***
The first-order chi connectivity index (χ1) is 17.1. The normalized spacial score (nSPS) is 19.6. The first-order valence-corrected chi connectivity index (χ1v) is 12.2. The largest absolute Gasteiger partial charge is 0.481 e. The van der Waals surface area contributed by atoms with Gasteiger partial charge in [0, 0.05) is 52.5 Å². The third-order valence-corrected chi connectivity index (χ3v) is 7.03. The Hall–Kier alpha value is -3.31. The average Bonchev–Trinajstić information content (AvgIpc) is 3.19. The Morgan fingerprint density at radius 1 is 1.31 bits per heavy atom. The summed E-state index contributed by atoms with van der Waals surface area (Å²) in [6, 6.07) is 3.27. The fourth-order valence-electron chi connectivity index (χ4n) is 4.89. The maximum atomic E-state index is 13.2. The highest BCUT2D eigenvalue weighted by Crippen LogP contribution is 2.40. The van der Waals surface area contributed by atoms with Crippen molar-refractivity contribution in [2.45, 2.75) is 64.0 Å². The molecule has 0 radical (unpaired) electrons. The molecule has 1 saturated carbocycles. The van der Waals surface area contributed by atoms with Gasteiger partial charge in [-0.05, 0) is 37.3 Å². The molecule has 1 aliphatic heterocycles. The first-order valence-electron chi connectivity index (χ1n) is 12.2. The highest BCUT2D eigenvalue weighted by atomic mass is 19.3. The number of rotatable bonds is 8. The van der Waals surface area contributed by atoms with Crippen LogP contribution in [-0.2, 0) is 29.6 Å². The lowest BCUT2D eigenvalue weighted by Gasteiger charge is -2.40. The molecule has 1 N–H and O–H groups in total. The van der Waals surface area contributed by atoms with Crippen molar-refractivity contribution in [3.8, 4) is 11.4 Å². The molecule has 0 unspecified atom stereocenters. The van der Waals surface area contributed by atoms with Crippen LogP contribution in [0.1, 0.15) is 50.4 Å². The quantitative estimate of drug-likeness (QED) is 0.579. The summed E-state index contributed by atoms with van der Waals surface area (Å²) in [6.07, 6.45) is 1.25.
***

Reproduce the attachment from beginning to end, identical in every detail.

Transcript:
The first-order chi connectivity index (χ1) is 17.1. The normalized spacial score (nSPS) is 19.6. The first-order valence-corrected chi connectivity index (χ1v) is 12.2. The largest absolute Gasteiger partial charge is 0.481 e. The van der Waals surface area contributed by atoms with Gasteiger partial charge in [0, 0.05) is 52.5 Å². The third-order valence-corrected chi connectivity index (χ3v) is 7.03. The Hall–Kier alpha value is -3.31. The average Bonchev–Trinajstić information content (AvgIpc) is 3.19. The Morgan fingerprint density at radius 1 is 1.31 bits per heavy atom. The summed E-state index contributed by atoms with van der Waals surface area (Å²) in [6, 6.07) is 3.27. The fourth-order valence-electron chi connectivity index (χ4n) is 4.89. The maximum atomic E-state index is 13.2. The highest BCUT2D eigenvalue weighted by Crippen LogP contribution is 2.40. The van der Waals surface area contributed by atoms with Crippen molar-refractivity contribution in [2.45, 2.75) is 64.0 Å². The molecule has 0 radical (unpaired) electrons. The molecule has 1 saturated carbocycles. The van der Waals surface area contributed by atoms with Gasteiger partial charge in [-0.05, 0) is 37.3 Å². The molecule has 1 aliphatic heterocycles. The first-order valence-electron chi connectivity index (χ1n) is 12.2. The highest BCUT2D eigenvalue weighted by atomic mass is 19.3. The number of rotatable bonds is 8. The van der Waals surface area contributed by atoms with Crippen LogP contribution in [-0.2, 0) is 29.6 Å². The lowest BCUT2D eigenvalue weighted by Gasteiger charge is -2.40. The molecule has 1 N–H and O–H groups in total. The van der Waals surface area contributed by atoms with Crippen molar-refractivity contribution in [3.8, 4) is 11.4 Å². The molecule has 0 unspecified atom stereocenters. The van der Waals surface area contributed by atoms with Crippen LogP contribution in [0.1, 0.15) is 50.4 Å². The quantitative estimate of drug-likeness (QED) is 0.579. The summed E-state index contributed by atoms with van der Waals surface area (Å²) in [6.07, 6.45) is 1.25.